Thanks for reviewing my comic book PEACE PARTY, even though the spin was unfortunately negative. Let me respond to a few of Ms. Fuller's points:
* Our first issue may have contained mistakes, but the placement of the "next issue" box wasn't one of them. Such boxes are almost always placed at the end of the letters page, not at the end of the story proper.
* Since printers print comics in units of 32 pages, our choice was to include blank pages, cheap pinups and ads (the usual approach), or informative text pages. We chose the latter approach, giving customers an extra bang for their bucks.
The text features may have been "unneeded," but the more important questions are whether they were relevant and worth reading. I'll let the worthiness question go, but everything in the comic was relevant to our main theme: the need for a multicultural perspective. Everything showed mainstream culture—from coinage to superheroes to The Wizard of Oz—in a different light.
Most people don't know much about the Lewis and Clark expedition or Wounded Knee, much less Sacagawea's or L. Frank Baum's role in them. Many don't know Native Americans are alive. Both the story and the text pieces brought Native people to the forefront, showing how their lives and culture have shaped America. They complemented and reinforced each other.
* The fictional articles were excerpts from a fictional magazine mentioned in the comic. Fake newspaper and magazine articles are a device familiar to longtime comics fans. The Black Mesa editorial referred to the mining conflict broached several times in the story, so I'm not sure why Ms. Fuller found it bizarre. The llama sidebar was unrelated to the present storyline but germane to a future one. (That's known as foreshadowing in literary terms.)
* Nowhere in PEACE PARTY do we state a target audience—most comics don't—but the target audience isn't primarily kids. Rather, it's older teens and adults. This misperception seems to have fueled many of Ms. Fuller's doubts.
Ms. Fuller wrote that "Adult comics are not unknown." Not only aren't they unknown, they're big sellers these days and a valid model for PEACE PARTY. With the average age of comic book buyers around 17 or 18, half the potential readers are adults.
Ms. Fuller apparently wanted and expected a comic book for tykes. That's a valid model also, but it's not the approach we took. As everything from the author's forum to the letters to the editor should have made clear, PEACE PARTY's intended readers are more mature than average. These readers are responding as we hoped.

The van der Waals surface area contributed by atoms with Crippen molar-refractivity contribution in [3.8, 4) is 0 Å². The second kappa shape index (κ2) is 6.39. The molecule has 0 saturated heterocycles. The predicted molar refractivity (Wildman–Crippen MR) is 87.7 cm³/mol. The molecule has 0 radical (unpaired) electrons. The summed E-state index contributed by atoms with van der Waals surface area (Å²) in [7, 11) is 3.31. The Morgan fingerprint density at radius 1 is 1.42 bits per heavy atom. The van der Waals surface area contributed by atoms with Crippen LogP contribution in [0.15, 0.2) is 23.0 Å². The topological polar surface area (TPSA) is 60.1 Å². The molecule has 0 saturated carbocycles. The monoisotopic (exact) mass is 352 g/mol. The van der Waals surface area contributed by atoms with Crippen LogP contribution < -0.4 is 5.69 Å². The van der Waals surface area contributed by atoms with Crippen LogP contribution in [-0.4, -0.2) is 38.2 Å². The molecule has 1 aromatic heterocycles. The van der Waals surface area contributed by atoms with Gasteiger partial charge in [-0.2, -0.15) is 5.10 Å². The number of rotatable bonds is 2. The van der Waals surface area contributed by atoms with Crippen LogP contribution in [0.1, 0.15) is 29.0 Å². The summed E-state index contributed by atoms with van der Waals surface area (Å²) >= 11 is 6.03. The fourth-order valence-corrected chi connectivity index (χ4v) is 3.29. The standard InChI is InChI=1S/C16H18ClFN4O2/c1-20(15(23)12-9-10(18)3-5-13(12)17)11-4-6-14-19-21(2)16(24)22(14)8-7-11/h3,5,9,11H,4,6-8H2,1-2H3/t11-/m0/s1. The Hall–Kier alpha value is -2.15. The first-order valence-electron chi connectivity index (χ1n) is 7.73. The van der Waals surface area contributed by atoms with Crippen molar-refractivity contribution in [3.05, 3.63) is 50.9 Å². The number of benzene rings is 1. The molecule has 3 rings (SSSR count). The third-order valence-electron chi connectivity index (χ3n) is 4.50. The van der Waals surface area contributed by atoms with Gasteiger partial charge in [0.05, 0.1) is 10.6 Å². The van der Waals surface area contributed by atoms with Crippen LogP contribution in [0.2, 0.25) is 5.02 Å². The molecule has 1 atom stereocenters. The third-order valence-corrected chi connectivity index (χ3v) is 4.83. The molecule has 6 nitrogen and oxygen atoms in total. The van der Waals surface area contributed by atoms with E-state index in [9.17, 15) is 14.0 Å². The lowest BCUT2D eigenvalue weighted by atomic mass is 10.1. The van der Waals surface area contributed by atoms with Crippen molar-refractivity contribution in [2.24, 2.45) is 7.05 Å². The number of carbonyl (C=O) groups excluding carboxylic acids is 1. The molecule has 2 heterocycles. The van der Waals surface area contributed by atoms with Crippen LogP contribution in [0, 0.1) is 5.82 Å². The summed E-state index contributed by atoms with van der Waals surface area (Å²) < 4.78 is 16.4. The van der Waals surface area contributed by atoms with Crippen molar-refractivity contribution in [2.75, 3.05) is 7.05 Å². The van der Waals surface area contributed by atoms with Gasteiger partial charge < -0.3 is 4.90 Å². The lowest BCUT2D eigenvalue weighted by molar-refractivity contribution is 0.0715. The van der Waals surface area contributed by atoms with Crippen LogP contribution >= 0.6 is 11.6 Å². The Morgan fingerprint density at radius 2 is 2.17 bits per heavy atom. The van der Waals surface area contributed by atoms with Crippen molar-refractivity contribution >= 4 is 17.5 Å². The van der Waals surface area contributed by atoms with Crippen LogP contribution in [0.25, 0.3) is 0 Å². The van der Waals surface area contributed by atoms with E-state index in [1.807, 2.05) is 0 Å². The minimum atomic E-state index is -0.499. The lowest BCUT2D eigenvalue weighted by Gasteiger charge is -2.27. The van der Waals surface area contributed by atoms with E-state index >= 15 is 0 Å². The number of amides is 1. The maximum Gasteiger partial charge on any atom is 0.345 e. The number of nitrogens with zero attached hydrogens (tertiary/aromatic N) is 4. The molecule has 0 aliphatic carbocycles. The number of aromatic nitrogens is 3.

Which is not to say youngsters won't like the comic. One Native man showed a PEACE PARTY story to his 10-year-old and the boy loved it. The inherent appeal of seeing one's people in print may explain why several teachers and librarians have looked into PEACE PARTY.
* The paper used in the comic is standard (good) quality. The only other choice was flimsy newsprint, which would've elicited complaints. More important, in no way would the money spent on paper have let us colorize PEACE PARTY. Color doubles the cost of printing, which is why most small-press comics (and the OCB Tracker, no doubt) are black and white.
* I'm sorry Ms. Fuller didn't mention our Board of Advisors, which reviews every script to ensure accuracy and sensitivity to Native concerns. Or our pledge (still unfulfilled) to donate 10% of any profits to Native American organizations. She may take these things for granted, but I assure you they're almost unprecedented in the comic book world.
* Finally, it's too bad Ms. Fuller didn't contact potential readers to ask their opinion of PEACE PARTY. We quoted some of them on the back cover: "You should be applauded for taking on such a fundamentally important task. Our children need this"—Ryan Black (Saulteaux), actor. "This comic is going to impress a lot of people"—Dale Deforest (Navajo), graphic artist. "PEACE PARTY is cool!"—Arigon Starr (Kickapoo/Creek), entertainer.
After reading your review, one Choctaw woman said, "I still support 100% the most creative comic ever symbolizing our people." I wish your review had conveyed more of that feeling.
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Original text and pictures © copyright 2007 by Robert Schmidt.
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